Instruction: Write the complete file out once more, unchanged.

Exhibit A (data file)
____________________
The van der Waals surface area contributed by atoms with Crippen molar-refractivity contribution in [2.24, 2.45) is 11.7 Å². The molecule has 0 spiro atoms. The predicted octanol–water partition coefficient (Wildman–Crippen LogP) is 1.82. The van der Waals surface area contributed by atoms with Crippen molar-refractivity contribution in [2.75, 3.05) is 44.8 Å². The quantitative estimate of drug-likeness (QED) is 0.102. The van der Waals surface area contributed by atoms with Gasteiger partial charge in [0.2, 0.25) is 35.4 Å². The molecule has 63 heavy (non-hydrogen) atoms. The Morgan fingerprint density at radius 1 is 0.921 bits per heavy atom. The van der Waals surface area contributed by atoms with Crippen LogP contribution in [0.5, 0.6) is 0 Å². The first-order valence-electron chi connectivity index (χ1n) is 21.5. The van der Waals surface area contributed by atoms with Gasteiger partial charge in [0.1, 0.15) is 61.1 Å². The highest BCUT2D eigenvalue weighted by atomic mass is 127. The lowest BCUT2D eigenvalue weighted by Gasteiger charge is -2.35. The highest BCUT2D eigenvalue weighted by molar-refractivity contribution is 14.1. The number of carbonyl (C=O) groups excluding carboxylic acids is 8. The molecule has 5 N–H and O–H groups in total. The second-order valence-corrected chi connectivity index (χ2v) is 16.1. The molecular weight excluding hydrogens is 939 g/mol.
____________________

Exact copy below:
The van der Waals surface area contributed by atoms with Crippen molar-refractivity contribution in [2.24, 2.45) is 11.7 Å². The molecule has 0 spiro atoms. The predicted octanol–water partition coefficient (Wildman–Crippen LogP) is 1.82. The van der Waals surface area contributed by atoms with Crippen molar-refractivity contribution in [2.75, 3.05) is 44.8 Å². The quantitative estimate of drug-likeness (QED) is 0.102. The van der Waals surface area contributed by atoms with Gasteiger partial charge in [0.2, 0.25) is 35.4 Å². The molecule has 63 heavy (non-hydrogen) atoms. The Morgan fingerprint density at radius 1 is 0.921 bits per heavy atom. The van der Waals surface area contributed by atoms with Crippen LogP contribution in [0.5, 0.6) is 0 Å². The first-order valence-electron chi connectivity index (χ1n) is 21.5. The van der Waals surface area contributed by atoms with Gasteiger partial charge in [0.1, 0.15) is 61.1 Å². The highest BCUT2D eigenvalue weighted by atomic mass is 127. The lowest BCUT2D eigenvalue weighted by Gasteiger charge is -2.35. The highest BCUT2D eigenvalue weighted by molar-refractivity contribution is 14.1. The number of carbonyl (C=O) groups excluding carboxylic acids is 8. The molecule has 5 N–H and O–H groups in total. The second-order valence-corrected chi connectivity index (χ2v) is 16.1. The molecular weight excluding hydrogens is 939 g/mol.